Can I feed 3 week old Goats milk from the store?greenspun.com : LUSENET : Countryside : One Thread
I have two 3 week old goats, I don't think the mother has enough milk for them. Can I give them regular milk or do I have to use some kind of replacer. Also when can they start eating grain and be weaned? Thanks Ronya
p.s. She is the only one fresh at this time.
-- Ronya Hammnds (firstname.lastname@example.org), February 02, 2002
No problem with "store bought" milk. You will find that it is not cost effective, but it will work just fine.
-- Ed Copp (OH) (email@example.com), February 02, 2002.
Hi Ronya, Is mom getting plenty of hay and increased grain to be able to make sufficient milk?? If the kids have been nursing from her all of this time, it may be hard to get them to take a bottle now, but I suppose it's worth trying. Whole (cow's) milk from the store usually works well without the threat of diarrhea in most cases, as compared to replacer, but keep an eye on that, for sure, if they do take to the supplementing. Three weeks is definately too early to wean, but certainly they can be offered some grain and hay to start nibbling on by this time. Also deworming and coccidia-preventative would be appropriate at this age. Good luck with them :)patty Prairie Oak Miniatures http://www.minifarm.com/prairie_oak visit our message board! http://groups.yahoo.com/group/Littlegoats moderator
-- Patty Putnam (WI) (firstname.lastname@example.org), February 02, 2002.
When our last doe died giving birth (she had a c-section at the vet's) but died anyway, we had an orphan kid and no milk. We milked out a little colostrum from doe, then had a choice of trying to feed cow's milk, milk replacer or goat's milk in the can at the grocery store. Well, we chose using the goats milk from Myerburg in the can at the grocery store. Little buck did just great, grew and thrived on it even though it was pasturized. But boy did it cost. One can was $2.49 and it made a quart I believe (you add one can water to one can milk). I am not sure if we just got lucky on this baby or not, but it did work. by the way, my Mom fed this little baby every 2-3 hours a couple of ounces round the clock. He followed her around her house just like a puppy! Gradually he went longer without the bottle, but even after he was grown he'd look for the bottle!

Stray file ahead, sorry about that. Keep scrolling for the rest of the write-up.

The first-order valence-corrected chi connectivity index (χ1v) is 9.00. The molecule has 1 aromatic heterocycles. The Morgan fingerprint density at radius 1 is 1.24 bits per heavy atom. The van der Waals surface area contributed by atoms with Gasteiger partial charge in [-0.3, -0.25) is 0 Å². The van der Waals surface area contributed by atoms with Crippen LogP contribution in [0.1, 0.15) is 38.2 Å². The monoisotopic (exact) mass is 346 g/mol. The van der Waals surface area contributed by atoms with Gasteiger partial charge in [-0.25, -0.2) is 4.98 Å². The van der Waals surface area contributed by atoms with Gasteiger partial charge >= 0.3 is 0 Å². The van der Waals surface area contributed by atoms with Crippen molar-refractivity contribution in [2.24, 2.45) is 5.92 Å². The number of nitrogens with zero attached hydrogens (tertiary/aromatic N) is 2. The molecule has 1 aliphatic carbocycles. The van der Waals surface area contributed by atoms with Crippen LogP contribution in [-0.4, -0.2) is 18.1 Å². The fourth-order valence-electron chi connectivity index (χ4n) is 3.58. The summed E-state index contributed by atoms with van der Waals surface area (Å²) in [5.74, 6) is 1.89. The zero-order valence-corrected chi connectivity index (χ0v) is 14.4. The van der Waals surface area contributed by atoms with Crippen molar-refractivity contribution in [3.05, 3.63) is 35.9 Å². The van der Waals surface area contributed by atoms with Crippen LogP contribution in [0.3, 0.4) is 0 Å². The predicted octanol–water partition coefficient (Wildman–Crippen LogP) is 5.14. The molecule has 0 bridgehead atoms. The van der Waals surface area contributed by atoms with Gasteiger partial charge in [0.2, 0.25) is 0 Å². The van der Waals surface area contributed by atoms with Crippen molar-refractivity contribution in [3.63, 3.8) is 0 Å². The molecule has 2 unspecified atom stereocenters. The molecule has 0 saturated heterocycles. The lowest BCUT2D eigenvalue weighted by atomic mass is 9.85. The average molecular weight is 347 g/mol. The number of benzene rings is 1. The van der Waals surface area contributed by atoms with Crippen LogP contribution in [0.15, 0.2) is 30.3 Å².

They sure are cute though. Good luck.
-- Cindy (email@example.com), February 02, 2002.
We have five that are 2 to 3 weeks old, doelings whom are going on straight cows milk from the grocery store tommorrow. I just sold all 3 milkers I brokered so leaves me without milk until my does kid in March. The replacers are more expensive, and if you read the directions on Purina Kid Milk Replacer it wants you to feed them 8 ounce 2 or 3 times a day to make them eat grain sooner. Yeah! Its because if you feed them more than 8 ounces the whey will give them scours! :) Go for the grocery store milk!
I start putting some grain out at 3 weeks old, they are nibbling hay and eating leaves already. I sit and run my fingers through the grain and they come over to see what MOM is doing. In a more natural setting put your grain feeders low enough so their own mom can teach them. Biggy is to not wean early, they need the calcium from the milk to grow. Vicki
-- Vicki McGaugh TX (firstname.lastname@example.org), February 02, 2002.
Where are you located? I have tons of milk that I am having to feed to the dogs.
-- Bear (Barelyknow@aol.com), February 02, 2002.
You can use the following and it will be fine for them. Mix together: 1 gallon whole cow's milk (from the store), 1 can evaporated milk and 1 cup butter milk. This was posted on another list and have a friend that had to use it, plus I supplemented what goat milk I was getting with it. The kids have been healthy and grown just fine.
-- Leslie in Western WA (email@example.com), February 02, 2002.
I don't know what's in those cartons of goat milk in the supermarket, but they sure don't look or smell like what comes out of a goat! I didn't have the guts to taste it! -G-
-- ~Rogo (firstname.lastname@example.org), February 03, 2002.
We have had to bottle feed quite a few boar goats who just weren't thriving right away. The does were impregnated at the wrong time, so we have had two winter seasons of kids. we've lost a few sice my husband couldn't tell that the does were close to delivery, and didn't put them inside. They lost their babies due to the cold. We put propane heaters and heat lamps on them right away. We've put kids on top of a wood stove and by heat vents to warm them up. We've even slept with them in our arms. It's awful to wake up and find the baby dead, fortunately, this hasn't happened often. Some appeared to have pneumonia and just wouldn't thrive. We are reading often to find out why we've had these loses.